Anand Sharma, India’s textile and commerce minister, announced on Apr. 9 that India will not permit additional cotton exports until an undisclosed future date. However, the approximately 2 million bales (ca.340 thos. tonnes) that merchants have already contracted for export will be permitted.
According to a report from a group representing cotton farmers, ”until further orders, there will not be any fresh registrations” for cotton exports.
Farmers have reacted strongly against India’s recent decision. Indian domestic demand from textile mills is about 20 million bales (170 kg each), while the national production is approximately 33 million bales, and reiterated his demand that export restrictions be removed.
Earlier this week, India’s Finance Minister, Pranab Mukherjee, approved the purchase of 2.5 million bales of cotton by the state-run Cotton Corporation of India (CCI) in an attempt to keep the market above the minimum support price. However, the group of ministers – after meeting and deciding to continue the export ban on fresh cotton export registrations – asked CCI to delay purchasing the cotton on the domestic market until an official purchase price is established by the government.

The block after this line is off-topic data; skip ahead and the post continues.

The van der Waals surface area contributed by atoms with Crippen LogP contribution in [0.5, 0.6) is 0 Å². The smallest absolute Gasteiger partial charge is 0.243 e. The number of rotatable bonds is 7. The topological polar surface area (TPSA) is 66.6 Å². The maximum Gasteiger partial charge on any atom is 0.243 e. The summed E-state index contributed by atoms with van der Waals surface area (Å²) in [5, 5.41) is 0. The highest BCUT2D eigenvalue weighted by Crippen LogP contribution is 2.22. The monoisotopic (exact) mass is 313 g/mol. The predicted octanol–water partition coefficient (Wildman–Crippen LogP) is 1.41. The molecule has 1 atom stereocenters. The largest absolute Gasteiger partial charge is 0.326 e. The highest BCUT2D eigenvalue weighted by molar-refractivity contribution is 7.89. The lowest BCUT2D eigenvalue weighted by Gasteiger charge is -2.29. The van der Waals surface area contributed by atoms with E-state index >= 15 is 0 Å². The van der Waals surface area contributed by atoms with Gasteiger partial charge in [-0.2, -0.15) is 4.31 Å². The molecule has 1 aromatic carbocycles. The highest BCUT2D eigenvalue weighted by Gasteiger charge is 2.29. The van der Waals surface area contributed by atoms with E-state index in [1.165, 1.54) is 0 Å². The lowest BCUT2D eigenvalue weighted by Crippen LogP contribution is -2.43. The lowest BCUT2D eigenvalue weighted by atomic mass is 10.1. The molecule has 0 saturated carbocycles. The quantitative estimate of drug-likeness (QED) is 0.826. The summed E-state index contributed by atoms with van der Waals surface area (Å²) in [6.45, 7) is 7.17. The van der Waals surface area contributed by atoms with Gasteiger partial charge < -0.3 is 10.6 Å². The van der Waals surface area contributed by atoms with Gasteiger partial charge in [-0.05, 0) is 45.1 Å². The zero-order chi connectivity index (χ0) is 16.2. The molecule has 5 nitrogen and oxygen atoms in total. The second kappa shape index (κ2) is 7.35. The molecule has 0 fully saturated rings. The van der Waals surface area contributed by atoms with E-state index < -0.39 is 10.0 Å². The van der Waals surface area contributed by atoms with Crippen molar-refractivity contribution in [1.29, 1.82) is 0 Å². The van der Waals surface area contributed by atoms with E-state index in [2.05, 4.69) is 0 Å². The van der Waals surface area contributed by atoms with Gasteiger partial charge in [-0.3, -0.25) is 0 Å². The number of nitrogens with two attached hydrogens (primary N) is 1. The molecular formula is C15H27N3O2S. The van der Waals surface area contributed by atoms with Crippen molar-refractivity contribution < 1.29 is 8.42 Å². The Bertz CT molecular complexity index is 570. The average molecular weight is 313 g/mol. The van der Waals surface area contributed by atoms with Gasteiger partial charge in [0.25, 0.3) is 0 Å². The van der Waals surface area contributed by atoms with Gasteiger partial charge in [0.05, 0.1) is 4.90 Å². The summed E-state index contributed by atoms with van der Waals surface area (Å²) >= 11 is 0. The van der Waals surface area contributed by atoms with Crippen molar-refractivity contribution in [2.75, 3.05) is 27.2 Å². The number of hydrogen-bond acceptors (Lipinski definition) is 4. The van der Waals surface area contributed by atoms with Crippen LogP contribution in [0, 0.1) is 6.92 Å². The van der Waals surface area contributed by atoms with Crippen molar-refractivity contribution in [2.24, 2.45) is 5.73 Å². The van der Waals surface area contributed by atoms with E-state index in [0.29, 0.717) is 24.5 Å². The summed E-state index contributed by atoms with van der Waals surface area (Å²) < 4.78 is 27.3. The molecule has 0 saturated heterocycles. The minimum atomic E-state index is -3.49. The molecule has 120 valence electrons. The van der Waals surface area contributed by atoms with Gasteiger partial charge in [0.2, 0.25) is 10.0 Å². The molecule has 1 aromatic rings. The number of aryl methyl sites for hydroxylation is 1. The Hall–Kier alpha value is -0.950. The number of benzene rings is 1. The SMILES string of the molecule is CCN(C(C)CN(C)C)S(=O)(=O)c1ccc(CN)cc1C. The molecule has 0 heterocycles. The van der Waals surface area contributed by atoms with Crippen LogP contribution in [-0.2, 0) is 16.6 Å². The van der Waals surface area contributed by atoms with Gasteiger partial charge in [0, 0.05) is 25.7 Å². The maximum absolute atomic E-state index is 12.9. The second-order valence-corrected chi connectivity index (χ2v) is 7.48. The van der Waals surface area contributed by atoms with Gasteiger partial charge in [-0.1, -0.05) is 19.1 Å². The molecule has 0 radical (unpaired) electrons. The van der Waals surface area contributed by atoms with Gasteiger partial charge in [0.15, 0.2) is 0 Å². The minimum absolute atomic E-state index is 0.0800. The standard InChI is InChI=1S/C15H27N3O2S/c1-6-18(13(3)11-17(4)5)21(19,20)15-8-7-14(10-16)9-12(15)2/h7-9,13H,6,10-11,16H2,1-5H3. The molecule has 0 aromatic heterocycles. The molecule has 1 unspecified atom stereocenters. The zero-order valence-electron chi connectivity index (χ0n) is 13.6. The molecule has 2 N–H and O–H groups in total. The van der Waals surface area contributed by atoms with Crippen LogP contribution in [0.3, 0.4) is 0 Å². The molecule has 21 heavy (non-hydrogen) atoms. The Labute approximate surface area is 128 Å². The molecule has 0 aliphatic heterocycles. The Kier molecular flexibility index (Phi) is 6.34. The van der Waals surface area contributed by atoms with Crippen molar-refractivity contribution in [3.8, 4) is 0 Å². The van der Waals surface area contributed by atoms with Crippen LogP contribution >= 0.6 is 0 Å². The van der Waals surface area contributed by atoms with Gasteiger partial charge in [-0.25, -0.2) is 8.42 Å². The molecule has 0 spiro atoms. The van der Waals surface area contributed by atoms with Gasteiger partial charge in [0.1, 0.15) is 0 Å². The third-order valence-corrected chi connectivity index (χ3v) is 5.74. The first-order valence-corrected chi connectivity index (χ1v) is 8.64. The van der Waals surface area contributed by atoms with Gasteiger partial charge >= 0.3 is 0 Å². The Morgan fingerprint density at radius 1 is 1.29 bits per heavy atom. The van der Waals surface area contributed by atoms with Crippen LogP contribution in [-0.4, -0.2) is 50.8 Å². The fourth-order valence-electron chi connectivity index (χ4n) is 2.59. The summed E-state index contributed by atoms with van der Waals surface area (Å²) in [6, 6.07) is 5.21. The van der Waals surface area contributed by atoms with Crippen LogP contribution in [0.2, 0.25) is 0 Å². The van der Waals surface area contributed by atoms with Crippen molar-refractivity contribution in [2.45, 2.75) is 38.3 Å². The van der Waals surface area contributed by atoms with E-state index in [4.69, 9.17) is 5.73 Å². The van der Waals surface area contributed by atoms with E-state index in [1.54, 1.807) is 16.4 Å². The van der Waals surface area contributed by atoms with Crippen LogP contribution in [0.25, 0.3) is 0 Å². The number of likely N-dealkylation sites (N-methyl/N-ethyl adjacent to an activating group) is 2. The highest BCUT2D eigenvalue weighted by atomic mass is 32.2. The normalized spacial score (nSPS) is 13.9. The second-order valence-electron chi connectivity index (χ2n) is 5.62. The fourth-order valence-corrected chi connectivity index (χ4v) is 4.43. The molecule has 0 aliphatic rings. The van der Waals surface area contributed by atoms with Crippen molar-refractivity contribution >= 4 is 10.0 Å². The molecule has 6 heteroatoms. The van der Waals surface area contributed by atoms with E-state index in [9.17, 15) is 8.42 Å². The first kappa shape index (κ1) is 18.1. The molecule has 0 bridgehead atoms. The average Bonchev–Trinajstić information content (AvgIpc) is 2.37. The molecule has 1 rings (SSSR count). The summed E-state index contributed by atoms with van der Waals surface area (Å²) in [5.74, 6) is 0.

In the first five month of the current cotton year in India, which began on Oct. 1, 2011, the country exported 9.4 million bales of cotton (1,59 million tones).